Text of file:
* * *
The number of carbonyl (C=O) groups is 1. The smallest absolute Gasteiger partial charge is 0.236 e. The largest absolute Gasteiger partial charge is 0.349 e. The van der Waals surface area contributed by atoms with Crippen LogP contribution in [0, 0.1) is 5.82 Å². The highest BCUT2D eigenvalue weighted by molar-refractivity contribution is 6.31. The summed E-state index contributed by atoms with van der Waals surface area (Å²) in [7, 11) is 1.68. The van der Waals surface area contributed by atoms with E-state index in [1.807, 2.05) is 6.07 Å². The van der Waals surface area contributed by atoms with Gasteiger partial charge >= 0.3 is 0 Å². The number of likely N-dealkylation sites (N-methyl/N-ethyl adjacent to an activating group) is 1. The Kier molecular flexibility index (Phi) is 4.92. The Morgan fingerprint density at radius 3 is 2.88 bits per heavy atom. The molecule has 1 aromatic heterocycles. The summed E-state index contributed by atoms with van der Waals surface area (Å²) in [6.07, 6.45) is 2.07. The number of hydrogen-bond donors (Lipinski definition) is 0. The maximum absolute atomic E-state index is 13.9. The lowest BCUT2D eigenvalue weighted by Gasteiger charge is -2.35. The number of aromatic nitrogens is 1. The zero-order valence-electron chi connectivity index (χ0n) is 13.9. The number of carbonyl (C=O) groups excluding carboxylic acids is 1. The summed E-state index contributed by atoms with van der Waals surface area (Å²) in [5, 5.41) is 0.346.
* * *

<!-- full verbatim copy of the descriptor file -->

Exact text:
The number of carbonyl (C=O) groups is 1. The smallest absolute Gasteiger partial charge is 0.236 e. The largest absolute Gasteiger partial charge is 0.349 e. The van der Waals surface area contributed by atoms with Crippen LogP contribution in [0, 0.1) is 5.82 Å². The highest BCUT2D eigenvalue weighted by molar-refractivity contribution is 6.31. The summed E-state index contributed by atoms with van der Waals surface area (Å²) in [7, 11) is 1.68. The van der Waals surface area contributed by atoms with E-state index in [1.807, 2.05) is 6.07 Å². The van der Waals surface area contributed by atoms with Gasteiger partial charge >= 0.3 is 0 Å². The number of likely N-dealkylation sites (N-methyl/N-ethyl adjacent to an activating group) is 1. The Kier molecular flexibility index (Phi) is 4.92. The Morgan fingerprint density at radius 3 is 2.88 bits per heavy atom. The molecule has 1 aromatic heterocycles. The summed E-state index contributed by atoms with van der Waals surface area (Å²) in [6.07, 6.45) is 2.07. The number of hydrogen-bond donors (Lipinski definition) is 0. The maximum absolute atomic E-state index is 13.9. The lowest BCUT2D eigenvalue weighted by Gasteiger charge is -2.35. The number of aromatic nitrogens is 1. The zero-order valence-electron chi connectivity index (χ0n) is 13.9. The number of carbonyl (C=O) groups excluding carboxylic acids is 1. The summed E-state index contributed by atoms with van der Waals surface area (Å²) in [5, 5.41) is 0.346.